Better Safe Than Sorry

Accidents happen. But what do you do in the event of an emergency and how can you prevent disaster?

Yesterday, my littles and I were headed to the mall for a stroll since the weather was predicted to be quite cold and cloudy. Once we were inside, I let the older sister down to walk and run the vacant halls. She is very active and absolutely loves this free reign of the halls before the mall stores open. She was headed to a familiar phone case kiosk to take a look around. I greeted the kiosk attendant and exchanged a few pleasantries, all the while keeping an eye on my little one. She decided she had had enough of phone cases and wanted to move on. The problem was she didn’t look where she was going. When she turned around to head off down the left corridor, she bumped her noggin right on an eye level metal sign. Not a great feeling for her and not a great moment for me. I hate when she gets hurt. She hates when she gets hurt. Her little sister hates when she gets hurt (she cries when sissy cries-it’s the sweetest thing). So here she was bawling. I picked her up and immediately turned on nurse mode.

First I checked for blood-there was none. Next I looked to see where she made impact- it turned out it was on the bridge of her nose (awful). Once I identified where the injury was, as long as I knew it was not emergency status (blood, passing out etc), I gently felt around the area to see if there was extreme tenderness in any one area. She did not screaming when I pressed anywhere around the area so I knew she was fairly OK. She had stopped crying at this point but swelling had begun. We hustled to the nearest Starbucks and grabbed a cup full of ice, a few napkins and a white mocha latte. Applying the ice about every minute for 20 seconds or so the area did the trick and the swelling was down within 10 minutes.

Fast forward two hours and we were now at the park with our friends. The remaining cup of ice was still in the stroller. At this particular park, they have metal ducks lined in a row. It is a statue that gives recognition and sentiment to a duck pond that is in the park as well. The display shows 8 little ducklings following their Momma duck. They were solid metal and big enough for even a 3-year-old to climb onto comfortably. On this particular day, there were many other nannies and moms around watching their littles play in this area.

There was one little blonde, curly haired girl who must have been around 1 ½ years old. She was still a little wobbly on her feet but would walk faster at times and sometimes even run. Now the area surrounding the duck display was nice soft grass but the area right underneath was cobblestone. This little girl was headed to give one of the little ducks in the back of the line a hug when…I think you know where this is going…She tripped on a cobblestone block, fell forward and hit her forehead on the duck’s unforgiving body. This impact sent a resonating DONG through the air and everyone stopped. You could FEEL the impact. The girl didn’t move for what seemed like forever but I’m sure was no more than 5 seconds. The nanny or mom had seen what happened and was on her way over but she was sitting on the nearby bench, so it took a few seconds for her to scoop the little girl in her arms. Soon the girl began crying (thank goodness) and the adult began consoling her. She assured her she was OK and empathized with the pain the little girl must be feeling. When I thought to myself…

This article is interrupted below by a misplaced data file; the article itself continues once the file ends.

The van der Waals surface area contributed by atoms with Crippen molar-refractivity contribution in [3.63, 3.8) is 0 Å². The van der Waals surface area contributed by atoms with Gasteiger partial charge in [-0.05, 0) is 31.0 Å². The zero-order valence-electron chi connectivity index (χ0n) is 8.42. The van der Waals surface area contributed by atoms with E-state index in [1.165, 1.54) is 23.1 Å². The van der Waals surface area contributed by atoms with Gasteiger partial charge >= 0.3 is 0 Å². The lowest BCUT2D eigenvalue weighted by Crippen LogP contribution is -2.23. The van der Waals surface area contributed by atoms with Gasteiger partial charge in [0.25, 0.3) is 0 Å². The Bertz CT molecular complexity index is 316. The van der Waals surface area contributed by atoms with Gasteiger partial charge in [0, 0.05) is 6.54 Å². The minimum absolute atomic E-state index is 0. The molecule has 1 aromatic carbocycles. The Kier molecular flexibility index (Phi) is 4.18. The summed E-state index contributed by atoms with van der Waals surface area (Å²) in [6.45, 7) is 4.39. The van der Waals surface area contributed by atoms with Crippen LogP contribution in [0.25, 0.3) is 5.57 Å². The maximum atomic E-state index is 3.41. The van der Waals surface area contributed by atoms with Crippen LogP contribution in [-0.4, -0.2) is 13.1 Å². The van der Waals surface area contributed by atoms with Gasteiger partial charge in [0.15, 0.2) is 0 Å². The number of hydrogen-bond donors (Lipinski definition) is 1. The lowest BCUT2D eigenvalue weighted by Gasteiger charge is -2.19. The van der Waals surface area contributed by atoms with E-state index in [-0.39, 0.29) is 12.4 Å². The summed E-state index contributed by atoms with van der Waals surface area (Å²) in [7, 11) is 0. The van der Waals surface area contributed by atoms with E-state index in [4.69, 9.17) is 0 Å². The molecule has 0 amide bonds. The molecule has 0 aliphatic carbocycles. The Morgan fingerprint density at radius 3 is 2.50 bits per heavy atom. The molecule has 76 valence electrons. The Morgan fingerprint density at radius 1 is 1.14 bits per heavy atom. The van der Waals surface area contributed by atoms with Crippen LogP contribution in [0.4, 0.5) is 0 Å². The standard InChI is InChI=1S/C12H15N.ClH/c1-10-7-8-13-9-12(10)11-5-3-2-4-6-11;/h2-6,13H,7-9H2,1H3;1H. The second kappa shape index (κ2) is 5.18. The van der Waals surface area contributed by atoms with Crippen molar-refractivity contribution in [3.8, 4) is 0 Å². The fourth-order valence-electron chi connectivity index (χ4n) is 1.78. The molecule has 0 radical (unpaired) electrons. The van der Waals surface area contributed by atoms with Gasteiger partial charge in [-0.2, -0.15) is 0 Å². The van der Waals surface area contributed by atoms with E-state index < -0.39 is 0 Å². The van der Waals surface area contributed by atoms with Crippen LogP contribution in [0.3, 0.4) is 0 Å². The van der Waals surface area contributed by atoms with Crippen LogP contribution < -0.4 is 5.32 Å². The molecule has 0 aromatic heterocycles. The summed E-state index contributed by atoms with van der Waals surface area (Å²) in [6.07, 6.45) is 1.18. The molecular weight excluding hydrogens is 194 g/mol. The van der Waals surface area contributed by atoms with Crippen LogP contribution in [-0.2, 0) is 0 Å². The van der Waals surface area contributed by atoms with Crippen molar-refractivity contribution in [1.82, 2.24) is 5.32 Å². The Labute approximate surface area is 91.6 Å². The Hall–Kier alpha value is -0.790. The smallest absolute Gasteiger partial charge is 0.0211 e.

MY ICE! God is so good. Remembering that my little not even a couple hours earlier had had an unfortunate collide with a metal object as well, I reached for the left-over ice in our stroller. The woman took the ice with enthusiasm. My friend, having finished giving her little boy his sandwich had a plastic baggy. She offered it to the woman and we had completed an ‘ice pack’ for this little girl. Now up until this point, the girl had been facing the woman in her arms and I had not had the chance to see her forehead. What came next will be etched in my brain for a very long time…